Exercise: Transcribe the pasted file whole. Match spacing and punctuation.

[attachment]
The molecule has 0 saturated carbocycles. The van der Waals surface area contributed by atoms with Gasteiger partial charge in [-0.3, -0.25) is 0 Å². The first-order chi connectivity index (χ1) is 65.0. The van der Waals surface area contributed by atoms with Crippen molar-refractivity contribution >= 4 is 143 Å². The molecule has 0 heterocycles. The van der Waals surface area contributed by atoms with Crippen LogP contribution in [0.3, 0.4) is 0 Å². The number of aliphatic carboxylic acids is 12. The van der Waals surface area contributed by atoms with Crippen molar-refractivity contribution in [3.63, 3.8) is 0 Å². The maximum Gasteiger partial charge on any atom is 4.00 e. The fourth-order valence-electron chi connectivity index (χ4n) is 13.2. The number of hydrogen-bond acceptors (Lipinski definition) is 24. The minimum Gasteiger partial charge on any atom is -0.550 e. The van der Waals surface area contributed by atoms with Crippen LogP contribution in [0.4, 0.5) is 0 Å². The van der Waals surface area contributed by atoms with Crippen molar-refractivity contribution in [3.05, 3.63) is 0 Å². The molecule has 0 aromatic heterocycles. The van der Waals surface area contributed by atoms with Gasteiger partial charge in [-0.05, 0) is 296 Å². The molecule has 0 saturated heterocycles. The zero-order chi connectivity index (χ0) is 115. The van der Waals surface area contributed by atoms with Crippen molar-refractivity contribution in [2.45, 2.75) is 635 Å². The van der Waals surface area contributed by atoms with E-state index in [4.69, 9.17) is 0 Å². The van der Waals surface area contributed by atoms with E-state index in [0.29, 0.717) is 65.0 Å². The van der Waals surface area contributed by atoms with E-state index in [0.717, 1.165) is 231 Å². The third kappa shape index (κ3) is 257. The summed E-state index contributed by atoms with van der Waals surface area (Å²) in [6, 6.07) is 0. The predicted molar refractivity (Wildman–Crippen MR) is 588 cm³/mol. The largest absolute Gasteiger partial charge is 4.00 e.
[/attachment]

The molecule has 0 saturated carbocycles. The van der Waals surface area contributed by atoms with Gasteiger partial charge in [-0.3, -0.25) is 0 Å². The first-order chi connectivity index (χ1) is 65.0. The van der Waals surface area contributed by atoms with Crippen molar-refractivity contribution >= 4 is 143 Å². The molecule has 0 heterocycles. The van der Waals surface area contributed by atoms with Crippen LogP contribution in [0.3, 0.4) is 0 Å². The number of aliphatic carboxylic acids is 12. The van der Waals surface area contributed by atoms with Crippen molar-refractivity contribution in [3.63, 3.8) is 0 Å². The maximum Gasteiger partial charge on any atom is 4.00 e. The fourth-order valence-electron chi connectivity index (χ4n) is 13.2. The number of hydrogen-bond acceptors (Lipinski definition) is 24. The minimum Gasteiger partial charge on any atom is -0.550 e. The van der Waals surface area contributed by atoms with Crippen LogP contribution in [0.4, 0.5) is 0 Å². The van der Waals surface area contributed by atoms with Crippen molar-refractivity contribution in [3.05, 3.63) is 0 Å². The molecule has 0 aromatic heterocycles. The van der Waals surface area contributed by atoms with Gasteiger partial charge in [-0.05, 0) is 296 Å². The molecule has 0 saturated heterocycles. The zero-order chi connectivity index (χ0) is 115. The van der Waals surface area contributed by atoms with Crippen molar-refractivity contribution in [2.45, 2.75) is 635 Å². The van der Waals surface area contributed by atoms with E-state index in [4.69, 9.17) is 0 Å². The van der Waals surface area contributed by atoms with E-state index in [0.29, 0.717) is 65.0 Å². The van der Waals surface area contributed by atoms with E-state index in [0.717, 1.165) is 231 Å². The third kappa shape index (κ3) is 257. The summed E-state index contributed by atoms with van der Waals surface area (Å²) in [6, 6.07) is 0. The predicted molar refractivity (Wildman–Crippen MR) is 588 cm³/mol. The largest absolute Gasteiger partial charge is 4.00 e.